UN sanctions monitors have reported that thousands of Syrians had been fighting in Libya either alongside unity government troops – who were also advised by Turkish troops – or with Russia’s Wagner group in support of eastern commander Khalifa Haftar’s Libyan National Army (LNA).
John Hagee: Ilhan Omar's antisemitism poses a moment of reckoning for Democrats
Representative Omar has long trafficked in outrageous antisemitic conspiracy theories and tropes, including perhaps most infamously her claim that “Israel has hypnotized the world…” She hates Israel simply because it dares to exist as a Jewish and democratic state. In her most recent outrage, she drew an equivalence between the carefully calibrated and moral actions of our democratic ally, Israel, and Hamas, a US-designated Foreign Terrorist Organization that has murdered thousands and has all but deified antisemitism. Then, inexplicably, she doubled down on her position in an interview with CNN and claimed Jewish House Democratic leaders have not been “partners in justice.”

Earlier this year, in response to Representative Greene’s laundry list of appalling rhetoric, Speaker Pelosi said, “What I’m concerned about is the Republican leadership in the House of Representatives, who is willing to overlook, ignore those statements.” Her position was morally correct and undoubtedly informed by her conscience. She should act consistently in response to trouble in the Democratic caucus by working with her colleagues to sideline Representative Omar by removing her from the House Foreign Affairs Committee (HFAC) without delay. Failure to boot Rep. Omar from HFAC makes Speaker Pelosi no better than those she condemned for failing to take a stand against Representative Greene.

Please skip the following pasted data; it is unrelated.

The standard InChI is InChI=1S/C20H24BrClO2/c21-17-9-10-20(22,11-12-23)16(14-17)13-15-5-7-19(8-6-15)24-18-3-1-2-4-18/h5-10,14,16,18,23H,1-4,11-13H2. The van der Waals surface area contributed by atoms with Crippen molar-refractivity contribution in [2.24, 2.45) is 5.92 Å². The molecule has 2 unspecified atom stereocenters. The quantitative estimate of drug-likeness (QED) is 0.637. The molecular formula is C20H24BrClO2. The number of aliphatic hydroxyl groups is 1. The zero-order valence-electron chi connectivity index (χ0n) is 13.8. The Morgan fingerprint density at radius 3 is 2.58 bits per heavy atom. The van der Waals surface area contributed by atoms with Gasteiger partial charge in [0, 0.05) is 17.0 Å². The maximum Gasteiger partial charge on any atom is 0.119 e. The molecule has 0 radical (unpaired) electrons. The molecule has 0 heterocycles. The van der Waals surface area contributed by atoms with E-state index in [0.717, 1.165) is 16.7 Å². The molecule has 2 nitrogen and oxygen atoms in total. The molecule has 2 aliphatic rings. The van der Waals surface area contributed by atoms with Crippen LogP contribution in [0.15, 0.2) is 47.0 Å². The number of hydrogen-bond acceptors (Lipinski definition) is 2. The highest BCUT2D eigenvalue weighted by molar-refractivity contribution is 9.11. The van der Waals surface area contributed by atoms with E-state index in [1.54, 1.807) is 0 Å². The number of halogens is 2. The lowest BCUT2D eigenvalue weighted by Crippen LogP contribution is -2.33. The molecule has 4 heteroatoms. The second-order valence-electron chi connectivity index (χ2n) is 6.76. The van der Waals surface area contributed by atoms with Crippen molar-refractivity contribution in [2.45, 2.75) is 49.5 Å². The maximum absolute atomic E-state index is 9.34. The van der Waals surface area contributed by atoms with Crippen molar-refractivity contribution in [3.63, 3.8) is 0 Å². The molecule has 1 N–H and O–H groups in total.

To maintain the integrity of HFAC, ensure US policy reflects the deeply held values of Americans and live up to our commitment to stand with our allies and stand up to agents of hatred, Speaker Pelosi must take action. Representative Omar’s statements embolden groups like Hamas. Her scant half-hearted contrition and “clarifications” should be summarily rejected as mere cover for the truth: she is a bigot, an enemy of the Jewish state, and she does not represent the shared values upon which the US-Israel relationship is founded.

Through her hatred, Representative Omar has forfeited the privilege to have a seat at the table where important decisions are made. We must be better than empowering bigots with positions of power. We must respond with action. Anything less, and the series of events compels the conclusion that for Speaker Pelosi, one can be an antisemite as long as they’re also a Democrat.
Anthony Albanese blasts Israel boycotters
[Australian] Opposition leader Anthony Albanese vehemently condemned antisemitism, boycotts of Israel and the apartheid slur, but failed to provide clarity on whether Labor would recognise a Palestinian state if elected to government during an online forum with Jewish communal leaders this week.

In the Tuesday evening Zoom hosted by the Executive Council of Australian Jewry (ECAJ) co-CEO Peter Wertheim, the federal Labor leader reiterated his support for a two-state solution, saying he has always been “very concerned” by people who argue for a one-state solution, calling it “a recipe for disaster”.

Recognising that Israel was created as a Jewish state, Albanese said, “To pretend that wasn’t the case is ahistorical.”

But while clear on that point, he was less so when asked whether Labor would recognise a Palestinian state should it win the next election – as its party platform now calls for it to do – also stating that it would be “pre-emptive” to confirm which Palestinian authority it would recognise.

“We wouldn’t take any action without consulting relevant organisations and nations, across the board, including the Jewish community, including Israel and the Palestinian community,” he said.